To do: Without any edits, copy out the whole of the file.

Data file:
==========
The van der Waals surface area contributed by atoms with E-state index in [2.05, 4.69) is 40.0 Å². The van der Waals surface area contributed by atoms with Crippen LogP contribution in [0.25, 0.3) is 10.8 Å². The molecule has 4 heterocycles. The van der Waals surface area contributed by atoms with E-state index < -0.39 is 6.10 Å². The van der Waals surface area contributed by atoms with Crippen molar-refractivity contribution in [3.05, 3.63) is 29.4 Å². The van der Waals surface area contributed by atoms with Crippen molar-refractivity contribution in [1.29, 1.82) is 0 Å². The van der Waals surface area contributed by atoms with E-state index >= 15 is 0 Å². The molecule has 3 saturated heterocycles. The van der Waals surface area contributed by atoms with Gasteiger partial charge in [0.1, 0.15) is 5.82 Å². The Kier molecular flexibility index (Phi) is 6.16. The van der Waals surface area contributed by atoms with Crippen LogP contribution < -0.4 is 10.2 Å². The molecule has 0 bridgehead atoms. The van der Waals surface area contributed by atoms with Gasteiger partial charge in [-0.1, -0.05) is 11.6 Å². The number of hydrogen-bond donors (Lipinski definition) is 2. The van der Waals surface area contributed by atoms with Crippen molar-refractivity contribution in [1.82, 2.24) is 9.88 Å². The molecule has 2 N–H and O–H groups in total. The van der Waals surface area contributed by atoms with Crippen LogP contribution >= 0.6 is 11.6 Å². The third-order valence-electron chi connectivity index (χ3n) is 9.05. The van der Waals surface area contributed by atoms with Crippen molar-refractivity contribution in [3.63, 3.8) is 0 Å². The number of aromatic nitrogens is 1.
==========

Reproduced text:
The van der Waals surface area contributed by atoms with E-state index in [2.05, 4.69) is 40.0 Å². The van der Waals surface area contributed by atoms with Crippen LogP contribution in [0.25, 0.3) is 10.8 Å². The molecule has 4 heterocycles. The van der Waals surface area contributed by atoms with E-state index < -0.39 is 6.10 Å². The van der Waals surface area contributed by atoms with Crippen molar-refractivity contribution in [3.05, 3.63) is 29.4 Å². The van der Waals surface area contributed by atoms with Crippen molar-refractivity contribution in [1.29, 1.82) is 0 Å². The van der Waals surface area contributed by atoms with E-state index >= 15 is 0 Å². The molecule has 3 saturated heterocycles. The van der Waals surface area contributed by atoms with Gasteiger partial charge in [0.1, 0.15) is 5.82 Å². The Kier molecular flexibility index (Phi) is 6.16. The van der Waals surface area contributed by atoms with Crippen LogP contribution < -0.4 is 10.2 Å². The molecule has 0 bridgehead atoms. The van der Waals surface area contributed by atoms with Gasteiger partial charge in [-0.1, -0.05) is 11.6 Å². The number of hydrogen-bond donors (Lipinski definition) is 2. The van der Waals surface area contributed by atoms with Crippen molar-refractivity contribution in [1.82, 2.24) is 9.88 Å². The molecule has 2 N–H and O–H groups in total. The van der Waals surface area contributed by atoms with Crippen LogP contribution >= 0.6 is 11.6 Å². The third-order valence-electron chi connectivity index (χ3n) is 9.05. The van der Waals surface area contributed by atoms with Crippen molar-refractivity contribution in [3.63, 3.8) is 0 Å². The number of aromatic nitrogens is 1.